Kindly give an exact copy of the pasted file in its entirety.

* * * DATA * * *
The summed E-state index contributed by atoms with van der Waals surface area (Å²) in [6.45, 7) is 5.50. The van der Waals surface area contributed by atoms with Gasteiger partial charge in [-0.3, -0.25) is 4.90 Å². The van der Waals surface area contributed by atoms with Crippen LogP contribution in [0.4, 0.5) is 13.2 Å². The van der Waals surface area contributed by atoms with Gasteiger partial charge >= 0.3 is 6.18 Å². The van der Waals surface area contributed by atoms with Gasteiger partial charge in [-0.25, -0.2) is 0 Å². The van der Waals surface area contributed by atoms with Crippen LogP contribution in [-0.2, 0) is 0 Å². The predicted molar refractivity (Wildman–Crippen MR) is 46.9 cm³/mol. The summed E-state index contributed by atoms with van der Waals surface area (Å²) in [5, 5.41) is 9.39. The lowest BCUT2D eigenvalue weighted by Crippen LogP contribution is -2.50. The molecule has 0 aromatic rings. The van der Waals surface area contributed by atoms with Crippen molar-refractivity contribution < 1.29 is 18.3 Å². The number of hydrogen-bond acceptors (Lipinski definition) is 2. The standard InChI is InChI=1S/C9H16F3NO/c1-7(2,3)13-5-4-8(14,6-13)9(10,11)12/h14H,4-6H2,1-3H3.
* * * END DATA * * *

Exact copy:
The summed E-state index contributed by atoms with van der Waals surface area (Å²) in [6.45, 7) is 5.50. The van der Waals surface area contributed by atoms with Gasteiger partial charge in [-0.3, -0.25) is 4.90 Å². The van der Waals surface area contributed by atoms with Crippen LogP contribution in [0.4, 0.5) is 13.2 Å². The van der Waals surface area contributed by atoms with Gasteiger partial charge >= 0.3 is 6.18 Å². The van der Waals surface area contributed by atoms with Gasteiger partial charge in [-0.25, -0.2) is 0 Å². The van der Waals surface area contributed by atoms with Crippen LogP contribution in [-0.2, 0) is 0 Å². The predicted molar refractivity (Wildman–Crippen MR) is 46.9 cm³/mol. The summed E-state index contributed by atoms with van der Waals surface area (Å²) in [5, 5.41) is 9.39. The lowest BCUT2D eigenvalue weighted by Crippen LogP contribution is -2.50. The molecule has 0 aromatic rings. The van der Waals surface area contributed by atoms with Crippen molar-refractivity contribution < 1.29 is 18.3 Å². The number of hydrogen-bond acceptors (Lipinski definition) is 2. The standard InChI is InChI=1S/C9H16F3NO/c1-7(2,3)13-5-4-8(14,6-13)9(10,11)12/h14H,4-6H2,1-3H3.